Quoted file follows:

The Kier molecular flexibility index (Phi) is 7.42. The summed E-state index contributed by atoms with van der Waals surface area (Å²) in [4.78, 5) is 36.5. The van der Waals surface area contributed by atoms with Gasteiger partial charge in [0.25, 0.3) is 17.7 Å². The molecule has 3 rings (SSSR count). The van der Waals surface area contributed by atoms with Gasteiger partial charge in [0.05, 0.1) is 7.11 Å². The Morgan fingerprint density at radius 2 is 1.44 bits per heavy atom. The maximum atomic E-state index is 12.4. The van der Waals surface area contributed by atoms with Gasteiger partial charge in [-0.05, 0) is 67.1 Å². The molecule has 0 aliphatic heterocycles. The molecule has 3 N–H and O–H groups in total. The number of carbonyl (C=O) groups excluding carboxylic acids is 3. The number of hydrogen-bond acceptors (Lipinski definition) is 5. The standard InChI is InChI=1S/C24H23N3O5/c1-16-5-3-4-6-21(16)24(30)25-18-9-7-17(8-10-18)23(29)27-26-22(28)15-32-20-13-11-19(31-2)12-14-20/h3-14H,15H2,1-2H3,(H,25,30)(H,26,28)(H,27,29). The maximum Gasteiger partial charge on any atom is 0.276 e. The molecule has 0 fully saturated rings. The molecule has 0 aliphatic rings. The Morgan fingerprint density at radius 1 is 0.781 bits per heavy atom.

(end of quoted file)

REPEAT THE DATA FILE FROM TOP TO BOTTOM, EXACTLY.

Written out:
The Kier molecular flexibility index (Phi) is 7.42. The summed E-state index contributed by atoms with van der Waals surface area (Å²) in [4.78, 5) is 36.5. The van der Waals surface area contributed by atoms with Gasteiger partial charge in [0.25, 0.3) is 17.7 Å². The molecule has 3 rings (SSSR count). The van der Waals surface area contributed by atoms with Gasteiger partial charge in [0.05, 0.1) is 7.11 Å². The Morgan fingerprint density at radius 2 is 1.44 bits per heavy atom. The maximum atomic E-state index is 12.4. The van der Waals surface area contributed by atoms with Gasteiger partial charge in [-0.05, 0) is 67.1 Å². The molecule has 0 aliphatic heterocycles. The molecule has 3 N–H and O–H groups in total. The number of carbonyl (C=O) groups excluding carboxylic acids is 3. The number of hydrogen-bond acceptors (Lipinski definition) is 5. The standard InChI is InChI=1S/C24H23N3O5/c1-16-5-3-4-6-21(16)24(30)25-18-9-7-17(8-10-18)23(29)27-26-22(28)15-32-20-13-11-19(31-2)12-14-20/h3-14H,15H2,1-2H3,(H,25,30)(H,26,28)(H,27,29). The maximum Gasteiger partial charge on any atom is 0.276 e. The molecule has 0 fully saturated rings. The molecule has 0 aliphatic rings. The Morgan fingerprint density at radius 1 is 0.781 bits per heavy atom.